Monday, December 9, 2013
By Betty Adams email@example.com
BANGOR — By all accounts — business, personal — Marshall Swan had a booming business.
Staff photo by Betty Adams
The Chelsea man, owner of Marshall Swan Construction, worked for municipal and state governments, small businesses and private individuals, apparently raking in the money as fast as he could shift the ground.
But it wasn’t enough. For 2006–2009, the $2 million income total was outstripped by losses and expenses, according to federal tax returns he filed jointly with his wife, and the Swans paid no federal income taxes.
An Internal Revenue Service agent testified in U.S. District Court Wednesday that defendant Carole Swan, a former Chelsea selectwoman, and Marshall, who filed together, claimed to owe no federal income taxes between 2006 and 2009 and didn’t pay the $2,879 they owed in 2010 when they reported gross receipts or sales of $420,000.
The government accuses both Swans of failing to report an additional $670,000 in income over those years.
Carole Swan, 55, is on trial on those charges as well as charges of defrauding the federal workers’ compensation system and committing fraud in connection with federal program funding for repairs to Windsor Road while she was a town selectman.
It was the second day of testimony for IRS agent Paul Crowley, and the third day of Carole Swan’s trial.
As Crowley went through five years of the Swans’ 1040 forms line by line, jurors followed on computer screens mounted in the jury box.
Attorneys and court personnel also could see the figures. However, two large monitors for viewing by the public remained black, cut off today at the prosecutor’s request.
On Tuesday, Chief Judge John A. Woodcock Jr. warned U.S. Attorney Donald Clark that some personal identifying information — dates of birth and Social Security numbers for the Swans — had appeared on those screens.
Crowley read numbers aloud in his testimony, showing the Swans had hundreds of thousand of dollars in income from Marshall Swan Construction, their excavating and septic installation business, but most times that was outweighed by losses in Carole Swan’s harness horse-racing business as well expenses for running both businesses, so they claimed to owe no taxes.
For those years, Carole Swan received between $4,000 and $6,000 in connection with her selectman’s post in the town of Chelsea.
On Wednesday 20 people testified, most very briefly, describing the work Marshall Swan did for them from 2006 to 2010 and how he was paid. Few of those people said they knew Carole Swan.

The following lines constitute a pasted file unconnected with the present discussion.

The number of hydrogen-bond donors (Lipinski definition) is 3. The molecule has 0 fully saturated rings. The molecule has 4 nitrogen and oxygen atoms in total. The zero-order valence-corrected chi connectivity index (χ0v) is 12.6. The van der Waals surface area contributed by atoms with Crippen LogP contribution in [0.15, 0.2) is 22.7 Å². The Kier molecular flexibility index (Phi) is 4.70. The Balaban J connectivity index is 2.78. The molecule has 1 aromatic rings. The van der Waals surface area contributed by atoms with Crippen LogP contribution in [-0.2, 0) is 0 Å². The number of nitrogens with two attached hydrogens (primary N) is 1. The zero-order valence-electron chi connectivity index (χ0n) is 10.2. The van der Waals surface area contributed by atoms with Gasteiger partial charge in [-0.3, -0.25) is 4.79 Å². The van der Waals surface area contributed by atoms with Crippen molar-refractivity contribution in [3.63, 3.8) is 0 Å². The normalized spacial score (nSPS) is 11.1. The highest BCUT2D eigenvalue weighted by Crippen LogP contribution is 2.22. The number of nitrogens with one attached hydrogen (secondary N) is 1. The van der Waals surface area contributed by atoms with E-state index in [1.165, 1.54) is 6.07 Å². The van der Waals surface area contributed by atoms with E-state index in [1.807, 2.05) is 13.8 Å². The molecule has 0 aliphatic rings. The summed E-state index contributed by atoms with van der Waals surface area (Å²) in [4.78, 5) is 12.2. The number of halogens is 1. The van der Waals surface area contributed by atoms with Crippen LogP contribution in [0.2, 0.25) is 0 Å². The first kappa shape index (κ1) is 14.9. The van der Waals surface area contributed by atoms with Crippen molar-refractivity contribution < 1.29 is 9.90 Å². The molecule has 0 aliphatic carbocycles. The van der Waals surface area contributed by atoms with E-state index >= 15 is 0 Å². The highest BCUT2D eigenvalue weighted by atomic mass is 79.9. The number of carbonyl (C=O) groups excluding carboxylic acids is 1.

The amounts paid varied.
Lori Andre, a state accounting systems manager, testified that Marshall Swan was paid $1,170 in August 2008 for a quick response to an oil spill and 14 months later was paid $15,759 for contracted delivery of gravel for Camp Keyes in Augusta, the headquarters of the Maine Army National Guard.
Richard Tardiff, president and owner of J.S. McCarthy commercial printing firm in Augusta, paid Marshall Swan $30,000 to move earth for retention pond creation.
John Meehan, a Jefferson contractor, paid Marshall Swan $18,700 in 2007 for ground work for a home.
Andrew Hertler paid Marshall Swan $38,600 to create an 80-by-200-foot riding ring for horses.
Denny Johnson of Augusta paid him $15,500 for earth-moving.
There was testimony about less costly jobs as well.
John Blouin, who formerly operated Blouin Auto Sales in Augusta, paid Marshall Swan checks totaling $900 in 2009 and $550 in 2010 for snow removal.
Manly Hiltz Jr. of Chelsea paid Marshall Swan $750 for gravel in 2006.
Most paid by check. Lisa Hughes of Vassalboro said she and her husband paid $6,000 in cash and $260 by check for repairing their Vassalboro driveway.
Most of those testifying said they had little or no contact with Carole Swan and did not know who prepared the invoices they received.
Also on Wednesday, Clark, the prosecutor, presented reams of documents as exhibits, much of it records of three bank accounts: a Northeast Bank account in the names of Carole and Marshall Swan doing business as Marshall Swan Construction, a separate Northeast Bank account of Carole Swan and a Key Bank account of Carole and Marshall Swan. Clark also brought exhibits of checks cashed at Kennebec Savings Bank, Bangor Savings Bank and Northeast Bank.
He did not discuss details from those records.
Carole Swan’s attorney Leonard Sharon briefly questioned some of the state’s witnesses.
While witnesses were kept outside the courtroom until they testified, several on Wednesday opted to stay afterward and watch some of the trial.
The trial is expected to last three weeks, and the government’s witness list includes almost 90 names of people who have yet to testify.
Betty Adams — 621-5631